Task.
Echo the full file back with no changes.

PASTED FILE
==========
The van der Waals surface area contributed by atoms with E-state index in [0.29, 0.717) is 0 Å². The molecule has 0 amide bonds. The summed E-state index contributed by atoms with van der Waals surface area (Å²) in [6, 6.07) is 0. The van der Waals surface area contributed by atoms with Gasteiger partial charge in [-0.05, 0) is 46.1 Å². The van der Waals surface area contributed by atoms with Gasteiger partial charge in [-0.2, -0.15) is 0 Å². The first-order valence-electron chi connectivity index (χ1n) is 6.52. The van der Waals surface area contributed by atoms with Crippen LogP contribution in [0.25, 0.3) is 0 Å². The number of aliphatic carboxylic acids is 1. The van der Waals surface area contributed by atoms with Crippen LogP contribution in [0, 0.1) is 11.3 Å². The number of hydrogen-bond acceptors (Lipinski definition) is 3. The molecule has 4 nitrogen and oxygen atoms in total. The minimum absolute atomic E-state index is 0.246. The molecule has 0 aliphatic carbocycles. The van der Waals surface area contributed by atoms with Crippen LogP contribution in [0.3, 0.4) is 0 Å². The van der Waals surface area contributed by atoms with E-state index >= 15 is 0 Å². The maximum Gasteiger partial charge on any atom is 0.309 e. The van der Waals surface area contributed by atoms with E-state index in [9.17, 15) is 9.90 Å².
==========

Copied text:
The van der Waals surface area contributed by atoms with E-state index in [0.29, 0.717) is 0 Å². The molecule has 0 amide bonds. The summed E-state index contributed by atoms with van der Waals surface area (Å²) in [6, 6.07) is 0. The van der Waals surface area contributed by atoms with Gasteiger partial charge in [-0.05, 0) is 46.1 Å². The van der Waals surface area contributed by atoms with Gasteiger partial charge in [-0.2, -0.15) is 0 Å². The first-order valence-electron chi connectivity index (χ1n) is 6.52. The van der Waals surface area contributed by atoms with Crippen LogP contribution in [0.25, 0.3) is 0 Å². The number of aliphatic carboxylic acids is 1. The van der Waals surface area contributed by atoms with Crippen LogP contribution in [0, 0.1) is 11.3 Å². The number of hydrogen-bond acceptors (Lipinski definition) is 3. The molecule has 4 nitrogen and oxygen atoms in total. The minimum absolute atomic E-state index is 0.246. The molecule has 0 aliphatic carbocycles. The van der Waals surface area contributed by atoms with Crippen LogP contribution in [0.3, 0.4) is 0 Å². The van der Waals surface area contributed by atoms with E-state index >= 15 is 0 Å². The maximum Gasteiger partial charge on any atom is 0.309 e. The van der Waals surface area contributed by atoms with E-state index in [9.17, 15) is 9.90 Å².